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My Fair Lady’s Audio Makeover

My Fair Lady 3

After a record-breaking premiere at the Sydney Opera House, the recreation of the 1956 Broadway production of My Fair Lady travels to Brisbane, Melbourne and Sydney’s Capitol Theatre in 2017.

In honour of My Fair Lady’s 60th Anniversary, GFO and Opera Australia recruited the original Eliza Doolittle, Dame Julie Andrews, to direct this landmark production. The sets, costumes and lighting are based on the original 1956 design with a few more up-to-date touches, like seamless revolving stages and automated lighting.

My Fair Lady 6Of course it would have been silly to try recreate the original audio design and so Michael Waters was appointed to give it a welcome 21st century makeover with JPJ Audio’s assistance.

We did see the original audio spec for the 1956 production which was only one page,” said Michael. “The sound pre-show check was ‘turn on an amplifier, have the reel to reel wound back to such a counter point and then press play at this time’. That was it!

It was up to Michael to respect the intent of the original audio for the show whilst satisfying the modern audience who have a totally different perception and expectation of audio these days.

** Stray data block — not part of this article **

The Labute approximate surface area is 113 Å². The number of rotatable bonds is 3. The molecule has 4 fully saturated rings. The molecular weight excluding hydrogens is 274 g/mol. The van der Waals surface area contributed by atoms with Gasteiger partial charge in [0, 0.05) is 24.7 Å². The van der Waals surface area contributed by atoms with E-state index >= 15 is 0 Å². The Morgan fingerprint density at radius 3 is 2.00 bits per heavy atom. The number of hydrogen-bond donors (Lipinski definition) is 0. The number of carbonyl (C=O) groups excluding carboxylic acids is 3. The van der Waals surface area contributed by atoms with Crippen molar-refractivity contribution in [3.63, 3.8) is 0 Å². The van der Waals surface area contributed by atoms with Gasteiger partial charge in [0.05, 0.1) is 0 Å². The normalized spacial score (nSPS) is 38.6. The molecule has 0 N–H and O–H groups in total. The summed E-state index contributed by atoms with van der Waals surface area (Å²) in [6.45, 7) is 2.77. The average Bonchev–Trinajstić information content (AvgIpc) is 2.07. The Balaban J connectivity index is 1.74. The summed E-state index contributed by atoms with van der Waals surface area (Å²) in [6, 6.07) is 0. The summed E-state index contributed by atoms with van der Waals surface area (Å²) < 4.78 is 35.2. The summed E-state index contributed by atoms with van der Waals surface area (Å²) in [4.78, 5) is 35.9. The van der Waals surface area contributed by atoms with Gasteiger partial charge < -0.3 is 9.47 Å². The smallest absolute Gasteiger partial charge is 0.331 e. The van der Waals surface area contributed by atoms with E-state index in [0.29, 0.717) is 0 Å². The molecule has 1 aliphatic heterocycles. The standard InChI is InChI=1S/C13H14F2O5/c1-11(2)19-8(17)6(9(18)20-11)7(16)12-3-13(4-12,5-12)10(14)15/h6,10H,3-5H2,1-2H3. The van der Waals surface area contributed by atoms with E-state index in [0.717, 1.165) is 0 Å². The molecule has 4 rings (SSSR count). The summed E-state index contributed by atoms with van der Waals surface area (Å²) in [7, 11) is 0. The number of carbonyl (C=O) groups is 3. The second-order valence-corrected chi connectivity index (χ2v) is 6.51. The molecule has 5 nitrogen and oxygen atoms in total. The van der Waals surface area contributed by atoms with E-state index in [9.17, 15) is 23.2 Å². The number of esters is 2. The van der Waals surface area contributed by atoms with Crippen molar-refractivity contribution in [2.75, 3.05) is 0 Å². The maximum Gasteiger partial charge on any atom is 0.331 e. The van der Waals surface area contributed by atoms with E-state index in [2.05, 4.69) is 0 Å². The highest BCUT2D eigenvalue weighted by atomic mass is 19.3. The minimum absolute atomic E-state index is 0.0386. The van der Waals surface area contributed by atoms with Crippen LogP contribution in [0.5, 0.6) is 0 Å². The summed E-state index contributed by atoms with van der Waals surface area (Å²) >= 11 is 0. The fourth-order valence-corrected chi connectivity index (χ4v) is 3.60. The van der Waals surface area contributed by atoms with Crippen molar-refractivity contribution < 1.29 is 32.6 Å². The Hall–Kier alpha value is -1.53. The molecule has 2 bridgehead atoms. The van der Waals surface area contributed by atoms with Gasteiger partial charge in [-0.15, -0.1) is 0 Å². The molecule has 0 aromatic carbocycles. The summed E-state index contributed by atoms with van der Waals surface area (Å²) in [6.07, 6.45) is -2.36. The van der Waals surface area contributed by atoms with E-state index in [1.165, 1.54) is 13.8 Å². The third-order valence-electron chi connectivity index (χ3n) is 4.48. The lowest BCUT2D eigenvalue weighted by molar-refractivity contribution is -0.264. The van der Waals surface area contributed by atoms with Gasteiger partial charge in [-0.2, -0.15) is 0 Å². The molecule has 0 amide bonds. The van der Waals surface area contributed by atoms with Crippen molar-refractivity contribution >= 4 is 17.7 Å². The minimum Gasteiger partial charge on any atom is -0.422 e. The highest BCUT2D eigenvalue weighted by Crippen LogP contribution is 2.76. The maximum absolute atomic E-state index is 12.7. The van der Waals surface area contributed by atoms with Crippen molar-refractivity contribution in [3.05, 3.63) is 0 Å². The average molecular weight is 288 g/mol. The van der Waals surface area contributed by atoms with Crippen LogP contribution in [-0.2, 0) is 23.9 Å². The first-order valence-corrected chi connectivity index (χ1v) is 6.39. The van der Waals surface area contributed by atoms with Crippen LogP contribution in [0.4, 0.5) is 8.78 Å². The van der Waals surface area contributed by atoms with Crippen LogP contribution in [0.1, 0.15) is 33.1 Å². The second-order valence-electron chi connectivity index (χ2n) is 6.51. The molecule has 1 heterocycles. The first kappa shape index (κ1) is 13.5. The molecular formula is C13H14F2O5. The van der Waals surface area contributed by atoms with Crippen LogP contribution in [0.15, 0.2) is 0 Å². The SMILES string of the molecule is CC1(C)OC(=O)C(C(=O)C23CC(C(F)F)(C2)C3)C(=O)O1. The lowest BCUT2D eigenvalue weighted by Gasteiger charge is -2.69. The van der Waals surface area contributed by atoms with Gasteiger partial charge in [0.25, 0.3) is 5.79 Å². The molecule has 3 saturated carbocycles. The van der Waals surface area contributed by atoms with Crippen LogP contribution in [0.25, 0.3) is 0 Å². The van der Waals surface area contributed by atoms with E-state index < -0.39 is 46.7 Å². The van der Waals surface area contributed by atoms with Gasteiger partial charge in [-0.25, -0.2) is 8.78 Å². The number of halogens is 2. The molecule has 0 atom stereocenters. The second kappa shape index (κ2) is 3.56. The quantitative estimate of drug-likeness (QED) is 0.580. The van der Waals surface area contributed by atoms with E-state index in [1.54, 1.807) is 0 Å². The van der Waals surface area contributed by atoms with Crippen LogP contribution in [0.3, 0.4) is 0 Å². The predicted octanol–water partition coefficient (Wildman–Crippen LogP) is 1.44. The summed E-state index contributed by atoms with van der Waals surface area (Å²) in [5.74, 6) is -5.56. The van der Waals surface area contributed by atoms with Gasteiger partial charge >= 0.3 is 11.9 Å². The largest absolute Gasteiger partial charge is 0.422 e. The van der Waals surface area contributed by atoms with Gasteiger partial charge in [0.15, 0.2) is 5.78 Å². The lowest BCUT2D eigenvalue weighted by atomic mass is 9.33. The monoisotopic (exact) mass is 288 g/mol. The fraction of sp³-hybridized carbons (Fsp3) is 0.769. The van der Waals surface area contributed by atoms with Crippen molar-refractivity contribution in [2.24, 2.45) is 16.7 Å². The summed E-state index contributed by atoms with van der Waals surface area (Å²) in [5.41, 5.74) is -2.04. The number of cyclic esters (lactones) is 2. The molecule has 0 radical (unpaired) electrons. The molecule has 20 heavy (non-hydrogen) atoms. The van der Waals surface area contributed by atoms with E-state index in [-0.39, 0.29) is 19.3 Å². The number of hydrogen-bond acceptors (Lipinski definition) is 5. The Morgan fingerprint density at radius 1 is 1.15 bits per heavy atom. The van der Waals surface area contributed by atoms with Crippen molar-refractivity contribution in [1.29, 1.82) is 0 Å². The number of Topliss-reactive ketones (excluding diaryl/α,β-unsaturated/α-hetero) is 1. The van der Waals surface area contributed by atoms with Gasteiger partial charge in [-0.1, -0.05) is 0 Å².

Apparently Dame Julie was very excited to learn that Michael could introduce surround sound which bought a whole new world to the production. “I was able to occasionally produce some soundscapes throughout the show,” commented Michael, who was mixing on a DiGiCo SD10 console. “It’s not a sound effect heavy show but it does have its moments where you can have some fun – especially the Ascot horse race!

My Fair Lady 1Michael describes the Dame Joan Sutherland theatre as a rather dead space (dry as a nun’s proverbial were his exact words) once the audience is seated and so to liven it up, he employed some subtle reverbs around the room to fill out the space. “It’s such a funny piece with lots of comedic lines in the show and when the audience erupts into laughter, it would be easy to miss the subsequent dialogue,” Michael noted. “Being amplified we could push over the sound of the laughter and that also encourages the audience to keep laughing without fearing they’ll miss the next line.

The PA was a mixture of L-Acoustics KIVA for the centre cluster, SB18’s for subs, 5XT’s for surrounds and delays, Meyer MSL-2 speakers for the dress circle and god’s proscenium, and Meyer UPM-2’s for front fill.
I chose the UPM-2 speakers for their narrow 45 degree dispersion as the orchestra are not used to sitting in front of speakers,” explained Michael. “As the UPM-2’s are directional, they fire over their heads.

Whilst the orchestra microphones are wide and varied, the cast are on DPA 4061 miniature omnidirectional microphones on Shure UR1M micro-bodypack transmitters. “I think we kept true to the intent of the show,” he said. “It wasn’t over-amplified, it was just enough for every audience member to hear it clearly all the way to the gods at the back of the circle, and make the orchestra sound dynamic throughout the theatre.

Gallery – click images to enlarge



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